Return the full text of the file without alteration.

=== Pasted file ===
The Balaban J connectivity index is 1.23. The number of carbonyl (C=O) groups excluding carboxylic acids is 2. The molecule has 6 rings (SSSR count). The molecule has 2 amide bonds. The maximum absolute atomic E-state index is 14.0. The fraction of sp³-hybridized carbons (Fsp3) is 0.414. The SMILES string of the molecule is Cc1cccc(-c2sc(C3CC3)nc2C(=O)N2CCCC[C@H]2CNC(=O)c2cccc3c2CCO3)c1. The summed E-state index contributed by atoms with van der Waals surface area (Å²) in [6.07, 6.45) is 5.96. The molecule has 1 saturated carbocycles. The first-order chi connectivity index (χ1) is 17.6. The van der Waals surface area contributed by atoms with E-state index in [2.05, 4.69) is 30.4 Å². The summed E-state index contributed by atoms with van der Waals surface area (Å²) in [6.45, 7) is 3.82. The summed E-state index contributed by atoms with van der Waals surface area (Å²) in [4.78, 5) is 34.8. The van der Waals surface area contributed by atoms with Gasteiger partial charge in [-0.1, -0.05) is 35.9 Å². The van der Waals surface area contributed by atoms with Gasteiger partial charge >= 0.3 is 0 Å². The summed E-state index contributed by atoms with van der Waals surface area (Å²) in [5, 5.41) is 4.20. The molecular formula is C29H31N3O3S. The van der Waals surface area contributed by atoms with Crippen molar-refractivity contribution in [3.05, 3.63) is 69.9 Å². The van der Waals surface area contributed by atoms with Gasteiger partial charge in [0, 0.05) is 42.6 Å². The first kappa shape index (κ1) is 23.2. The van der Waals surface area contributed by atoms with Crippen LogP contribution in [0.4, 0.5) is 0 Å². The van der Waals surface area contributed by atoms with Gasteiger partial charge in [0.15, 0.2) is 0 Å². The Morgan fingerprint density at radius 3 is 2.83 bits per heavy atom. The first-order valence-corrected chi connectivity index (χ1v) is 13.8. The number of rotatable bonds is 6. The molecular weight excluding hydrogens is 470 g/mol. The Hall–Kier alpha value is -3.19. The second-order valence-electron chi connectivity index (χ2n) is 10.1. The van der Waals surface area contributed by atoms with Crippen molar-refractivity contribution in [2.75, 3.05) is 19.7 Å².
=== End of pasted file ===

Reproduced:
The Balaban J connectivity index is 1.23. The number of carbonyl (C=O) groups excluding carboxylic acids is 2. The molecule has 6 rings (SSSR count). The molecule has 2 amide bonds. The maximum absolute atomic E-state index is 14.0. The fraction of sp³-hybridized carbons (Fsp3) is 0.414. The SMILES string of the molecule is Cc1cccc(-c2sc(C3CC3)nc2C(=O)N2CCCC[C@H]2CNC(=O)c2cccc3c2CCO3)c1. The summed E-state index contributed by atoms with van der Waals surface area (Å²) in [6.07, 6.45) is 5.96. The molecule has 1 saturated carbocycles. The first-order chi connectivity index (χ1) is 17.6. The van der Waals surface area contributed by atoms with E-state index in [2.05, 4.69) is 30.4 Å². The summed E-state index contributed by atoms with van der Waals surface area (Å²) in [6.45, 7) is 3.82. The summed E-state index contributed by atoms with van der Waals surface area (Å²) in [4.78, 5) is 34.8. The van der Waals surface area contributed by atoms with Gasteiger partial charge in [-0.1, -0.05) is 35.9 Å². The van der Waals surface area contributed by atoms with Gasteiger partial charge >= 0.3 is 0 Å². The summed E-state index contributed by atoms with van der Waals surface area (Å²) in [5, 5.41) is 4.20. The molecular formula is C29H31N3O3S. The van der Waals surface area contributed by atoms with Crippen molar-refractivity contribution in [3.05, 3.63) is 69.9 Å². The van der Waals surface area contributed by atoms with Gasteiger partial charge in [0, 0.05) is 42.6 Å². The first kappa shape index (κ1) is 23.2. The van der Waals surface area contributed by atoms with Crippen LogP contribution in [0.4, 0.5) is 0 Å². The van der Waals surface area contributed by atoms with Gasteiger partial charge in [0.15, 0.2) is 0 Å². The Morgan fingerprint density at radius 3 is 2.83 bits per heavy atom. The first-order valence-corrected chi connectivity index (χ1v) is 13.8. The number of rotatable bonds is 6. The molecular weight excluding hydrogens is 470 g/mol. The Hall–Kier alpha value is -3.19. The second-order valence-electron chi connectivity index (χ2n) is 10.1. The van der Waals surface area contributed by atoms with Crippen molar-refractivity contribution in [2.75, 3.05) is 19.7 Å².